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The 5 Biggest Reasons Resumes Get Rejected by Employers

You worked so hard on your resume.


Hours were dedicated to tinkering and tailoring every aspect. You rewrote sections to make them more relevant to the role for which you applied, and you think you provided enough detail to make yourself sound like a great candidate. But none of it worked. Your resume was rejected and, at worst, the employer didn’t even tell you about the rejection.


It’s a heartbreaking experience that you don’t want to repeat. That’s why you need to know the five biggest reasons employers reject resumes so you can get a top rated resume written that actually lands you an interview.


image with a man pulling his hair out because his resume got rejected

Reason 1 – You Haven’t Accounted for ATS Systems

Applicant Tracking Systems (ATS) are everywhere.


Over 95% of Fortune 500 companies use them, along with 89% of larger enterprises. They’re even creeping their way into small and medium-sized businesses, with 35% using ATS to weed out unsuitable candidates before any resumes ever land in front of a hiring manager.


These automated systems scan every resume an employer receives for the keywords that are in the job description for the role for which you apply. If your resume doesn’t contain those keywords, you don’t get through this screening process. The ATS – rightly or wrongly – assumes you didn’t tailor your resume to the role and a human never actually looks at your credentials.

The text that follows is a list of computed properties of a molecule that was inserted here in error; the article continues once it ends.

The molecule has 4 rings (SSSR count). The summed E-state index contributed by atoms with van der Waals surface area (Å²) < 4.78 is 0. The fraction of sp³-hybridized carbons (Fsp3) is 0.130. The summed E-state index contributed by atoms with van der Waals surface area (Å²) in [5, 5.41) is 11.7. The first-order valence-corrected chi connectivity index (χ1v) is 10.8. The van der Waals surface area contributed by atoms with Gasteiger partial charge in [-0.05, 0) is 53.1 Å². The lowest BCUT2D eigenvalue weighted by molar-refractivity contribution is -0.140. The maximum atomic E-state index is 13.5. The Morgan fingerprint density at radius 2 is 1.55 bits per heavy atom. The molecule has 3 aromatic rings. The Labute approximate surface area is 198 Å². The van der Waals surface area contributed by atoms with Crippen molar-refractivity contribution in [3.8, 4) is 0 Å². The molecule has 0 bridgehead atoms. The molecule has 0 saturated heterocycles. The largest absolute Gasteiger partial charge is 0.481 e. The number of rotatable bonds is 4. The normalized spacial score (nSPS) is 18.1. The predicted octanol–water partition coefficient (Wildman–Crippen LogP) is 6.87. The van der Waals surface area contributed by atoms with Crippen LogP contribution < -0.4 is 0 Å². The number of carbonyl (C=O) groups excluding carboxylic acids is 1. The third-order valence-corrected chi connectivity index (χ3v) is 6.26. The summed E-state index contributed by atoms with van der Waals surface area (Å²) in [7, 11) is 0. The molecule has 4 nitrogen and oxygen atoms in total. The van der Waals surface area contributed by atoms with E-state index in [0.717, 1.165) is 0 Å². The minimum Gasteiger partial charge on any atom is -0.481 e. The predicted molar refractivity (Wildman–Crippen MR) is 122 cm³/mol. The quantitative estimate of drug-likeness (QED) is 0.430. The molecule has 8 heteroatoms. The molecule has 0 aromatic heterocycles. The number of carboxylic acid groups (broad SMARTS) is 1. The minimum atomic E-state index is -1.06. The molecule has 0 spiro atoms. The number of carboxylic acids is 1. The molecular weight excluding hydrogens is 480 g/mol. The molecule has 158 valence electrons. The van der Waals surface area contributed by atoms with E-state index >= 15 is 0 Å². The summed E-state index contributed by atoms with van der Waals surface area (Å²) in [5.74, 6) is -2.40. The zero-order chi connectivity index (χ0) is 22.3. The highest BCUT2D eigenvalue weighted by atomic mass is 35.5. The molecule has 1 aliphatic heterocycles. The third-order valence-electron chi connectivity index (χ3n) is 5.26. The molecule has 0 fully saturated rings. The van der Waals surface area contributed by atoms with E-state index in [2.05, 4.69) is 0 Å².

The Solution


Use keywords.


Read the job description carefully to look for specifics that an employer needs to see in your resume. For instance, a budding software developer should ensure that any programming languages mentioned in the job description are in their resume, along with terms like “agile” and “sprint.”


Reason 2 – You Didn’t Discuss Your Achievements

Let’s assume you get past the ATS, and a hiring manager sees your resume. If they don’t see specifics about what you achieved in your previous roles, that resume is going straight into the trashcan. This is a trap that many applicants fall into. Rather than discussing their achievements, they focus on their responsibilities in their past roles.


Hiring managers already know what these responsibilities are.


If all you have to offer is a recitation of what your old jobs entailed, you won’t stand out from the many other candidates applying for the role.


The Solution


Get specific about what you achieved in your previous roles. For instance, a team supervisor should talk about numbers. How many people did they lead? What projects did they oversee to completion? By how much did they improve productivity, customer satisfaction rates, or similar metrics? Those are all achievements showing that you not only understand what the role entails but can excel in that role.


orange background with an image of a resume being scanned by a magnifying glass with the words "So, What Does A Recruiter Look For In A Resume?".

Reason 3 – Your Resume Is Too Generic

In a simpler world, you’d be able to get away with writing one resume before sending that document out to dozens of companies.


That’s not how applying for jobs works in the 21st century. A generic resume will make you seem unspectacular at best and will be discarded immediately at worst. The stats back this statement up, too. Almost two-thirds (63%) of recruiting specialists say that they want to see some level of personalization in a resume before they’ll consider somebody for a role.